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Kristeva article

Kristeva article

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Published by Catherine Grimm

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Published by: Catherine Grimm on Feb 18, 2011
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Journal of French and Francophone Philosophy | Revue de la philosophie française et de langue françaiseVol XVIII, No 1 (2008-2010) | jffp.org | DOI 10.5195/jffp.2010.172
This work is licensed under a Creative Commons Attribution-Noncommercial-NoDerivative Works 3.0 United States License.This journal is operated by the University Library System of the University of Pittsburghas part of its D-Scribe Digital Publishing Program, and is co-sponsored by theUniversity of Pittsburgh Press
 Julia Kristeva’s Maternal Passions
Kelly Oliver
 Journal of French and Francophone Philosophy - Revue de la philosophiefrançaise et de langue française, Vol XVIII, No 1 (2008-2010) pp. 1-8.
Vol XVIII, No 1 (2008-2010)ISSN 1936-6280 (print)ISSN 2155-1162 (online)DOI 10.5195/jffp.2010.172
Journal of French and Francophone Philosophy | Revue de la philosophie française et de langue françaiseVol XVIII, No 1 (2008-2010) | jffp.org | DOI 10.5195/jffp.2010.172
 Julia Kristeva’s Maternal Passions
Kelly Oliver
Vanderbilt University
In “On Femininity,” Sigmund Freud famously asked, “what does awoman want?” His answer, as we know, was a baby, and preferably a male baby. Why? Because a baby, especially one with a penis, satisfies awoman’s penis envy insofar as the baby functions as a substitute for theorgan she desires yet lacks. In several of the essays in her recent boo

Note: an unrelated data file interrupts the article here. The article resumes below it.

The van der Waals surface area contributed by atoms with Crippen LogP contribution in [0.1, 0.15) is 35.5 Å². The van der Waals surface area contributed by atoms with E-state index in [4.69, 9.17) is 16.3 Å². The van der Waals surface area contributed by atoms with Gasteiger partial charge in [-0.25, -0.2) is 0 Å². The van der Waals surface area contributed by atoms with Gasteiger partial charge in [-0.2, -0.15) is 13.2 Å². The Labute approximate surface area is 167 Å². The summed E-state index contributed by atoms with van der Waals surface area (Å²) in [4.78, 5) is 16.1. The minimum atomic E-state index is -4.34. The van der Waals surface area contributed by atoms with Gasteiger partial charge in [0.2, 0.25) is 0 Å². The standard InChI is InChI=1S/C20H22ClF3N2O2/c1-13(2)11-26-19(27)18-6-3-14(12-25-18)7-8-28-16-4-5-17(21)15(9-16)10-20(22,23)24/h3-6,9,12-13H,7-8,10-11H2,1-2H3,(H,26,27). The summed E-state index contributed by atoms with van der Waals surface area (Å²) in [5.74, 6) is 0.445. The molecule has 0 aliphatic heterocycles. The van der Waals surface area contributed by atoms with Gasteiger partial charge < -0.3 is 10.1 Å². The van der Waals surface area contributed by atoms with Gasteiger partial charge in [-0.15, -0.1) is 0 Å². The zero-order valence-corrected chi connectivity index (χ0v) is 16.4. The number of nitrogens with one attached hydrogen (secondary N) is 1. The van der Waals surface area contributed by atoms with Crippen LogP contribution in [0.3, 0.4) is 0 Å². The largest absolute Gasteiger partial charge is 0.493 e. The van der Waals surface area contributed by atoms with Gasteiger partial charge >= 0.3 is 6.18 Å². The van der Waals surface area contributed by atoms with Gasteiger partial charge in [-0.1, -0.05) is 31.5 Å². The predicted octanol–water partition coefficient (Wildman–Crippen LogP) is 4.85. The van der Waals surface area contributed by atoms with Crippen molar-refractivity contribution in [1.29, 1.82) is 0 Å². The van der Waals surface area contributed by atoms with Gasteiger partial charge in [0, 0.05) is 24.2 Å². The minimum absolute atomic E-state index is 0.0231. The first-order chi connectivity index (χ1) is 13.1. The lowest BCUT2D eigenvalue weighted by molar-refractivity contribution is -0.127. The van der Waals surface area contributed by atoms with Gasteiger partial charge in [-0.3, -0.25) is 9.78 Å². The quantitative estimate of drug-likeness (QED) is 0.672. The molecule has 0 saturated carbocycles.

Hatredand Forgiveness
 , Julia Kristeva takes up this Freudian question and appearsto give the same answer: what does a woman want? She wants a baby. Yet,for Kristeva, the baby is not a substitute penis but rather an antidote to whatshe calls feminine fatigue, which comes from women’s “extraneousness” to,and “extravagance” within, the phallic order. At the same time, however,Kristeva reverses the direction of desire from mother to baby and suggeststhat we all want the same thing: What do we want, whether we are womenor men? We all want our mommies.Women’s
 , foreignness, strangeness, extraneousness andextravagance come from the fact that within heteronormative phallocentriccultures, they are in the impossible positions of wanting their mommies
their daddies in one and the same love object.
Their desires are extravagant because they want it all; they want both sides of the dual universal that ishumanity. At the same time, their desires are perversely extraneous to thereproduction of the species, which traditionally has been their place in thesun. Kristeva suggests, if does not say, that the cause of both women’sextravagance and their extraneousness is their fundamental bisexuality.Following Freud, Kristeva identifies two phases of the female Oedipaldevelopment. What she calls “Oedipal prime” is an attachment to themother that leads to both an identification with the mother and a desire forher. What she calls “Oedipal two” [
] changes the girl’s love object to thefather and to the law. Now, she wants to be the best at following his rules.By so doing, she protects her mother/self insofar as the fantasy of the child being beaten is not she but rather some bad boy.